Finally, the Court previously dismissed as barred by the Eleventh Amendment the claims for damages against the State of Florida and all of the named and unnamed state officials acting in their official capacities. See Will v. Mich. Dep't State Police, 491 U.S. 58, 71 (1989); Papasan v. Allain, 478 U.S. 265, 275 (1986); Kentucky v. Graham, 473 U.S. 159, 166-67 (1985); Pennhurst State Sch. & Hosp. v. Halderman, 465 U.S. 89, 99 (1984). All claims for damages against the immune state agencies and newly named officials in their official capacities are DISMISSED WITH PREJUDICE.

         In sum, because Hunt fails to state a plausible claim for relief, the SAC is DISMISSED. Because amendment of some claims may be possible, Hunt is granted leave to attempt to cure the deficiencies noted in this Order, one final time, with instructions below.

         C. The SAC Fails to Establish Venue In This District

          In addition to the lack of plausible claims, and despite the Court's statements in the 1/9/18 Order notifying her of the deficiency, Hunt once more fails to establish that venue lies in this judicial district.[8] None of the events at issue in this case occurred in Hawai‘i- all of the claims in the SAC involve acts or omissions that appear to have occurred in Florida and Hunt fails to demonstrate that any named Defendant has any connection to Hawai‘i in any manner relevant to the misconduct alleged. Nor does the SAC allege that Hunt suffered any damages in Hawai‘i as a result of Defendants' actions and omissions. Moreover, unlike the prior pleading, the SAC does not even allege that Plaintiff resides in Hawai‘i. Thus, she makes no showing that this district court is the proper venue for these particular claims.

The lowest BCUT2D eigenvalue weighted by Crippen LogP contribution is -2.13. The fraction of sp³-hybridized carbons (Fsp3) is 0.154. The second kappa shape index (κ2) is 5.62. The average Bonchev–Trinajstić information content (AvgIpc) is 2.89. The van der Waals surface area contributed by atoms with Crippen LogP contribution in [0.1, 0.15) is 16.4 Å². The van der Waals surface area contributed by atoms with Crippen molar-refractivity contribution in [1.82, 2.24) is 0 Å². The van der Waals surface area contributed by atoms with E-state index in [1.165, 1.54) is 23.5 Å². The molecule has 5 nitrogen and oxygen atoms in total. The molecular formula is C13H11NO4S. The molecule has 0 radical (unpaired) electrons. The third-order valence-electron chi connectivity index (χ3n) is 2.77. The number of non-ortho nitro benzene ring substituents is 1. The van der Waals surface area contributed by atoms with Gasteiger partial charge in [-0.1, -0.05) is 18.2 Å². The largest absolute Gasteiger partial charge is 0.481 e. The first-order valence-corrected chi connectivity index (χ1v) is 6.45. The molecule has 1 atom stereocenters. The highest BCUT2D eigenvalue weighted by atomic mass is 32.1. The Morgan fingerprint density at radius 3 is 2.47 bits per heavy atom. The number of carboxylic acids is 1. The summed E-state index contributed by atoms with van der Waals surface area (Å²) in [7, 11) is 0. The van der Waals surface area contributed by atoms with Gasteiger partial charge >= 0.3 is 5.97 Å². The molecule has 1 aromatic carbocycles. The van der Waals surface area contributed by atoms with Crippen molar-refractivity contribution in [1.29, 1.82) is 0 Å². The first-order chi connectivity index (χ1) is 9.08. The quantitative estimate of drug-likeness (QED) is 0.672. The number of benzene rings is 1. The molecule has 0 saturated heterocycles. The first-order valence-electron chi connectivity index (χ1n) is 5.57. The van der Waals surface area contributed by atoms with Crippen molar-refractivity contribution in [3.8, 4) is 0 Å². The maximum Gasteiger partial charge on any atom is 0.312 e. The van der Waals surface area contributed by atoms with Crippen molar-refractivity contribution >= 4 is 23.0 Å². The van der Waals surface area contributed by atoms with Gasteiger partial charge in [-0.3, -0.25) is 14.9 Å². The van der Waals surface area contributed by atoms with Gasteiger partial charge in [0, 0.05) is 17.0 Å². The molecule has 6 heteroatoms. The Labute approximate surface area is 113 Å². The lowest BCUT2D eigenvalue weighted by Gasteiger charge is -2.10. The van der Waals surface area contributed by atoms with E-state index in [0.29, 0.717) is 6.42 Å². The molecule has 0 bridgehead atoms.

“Venue in federal courts is governed by statute.” Spagnolo v. Clark Cty., 2015 WL 7566672, at *2 (D. Haw. Nov. 24, 2015) (citing Leroy v. Great Western United Corp., 443 U.S. 173, 181 (1979)). “The plaintiff has the burden of showing that venue is proper in this district.” Id. (citing Piedmont Label Co. v. Sun Garden Packing ...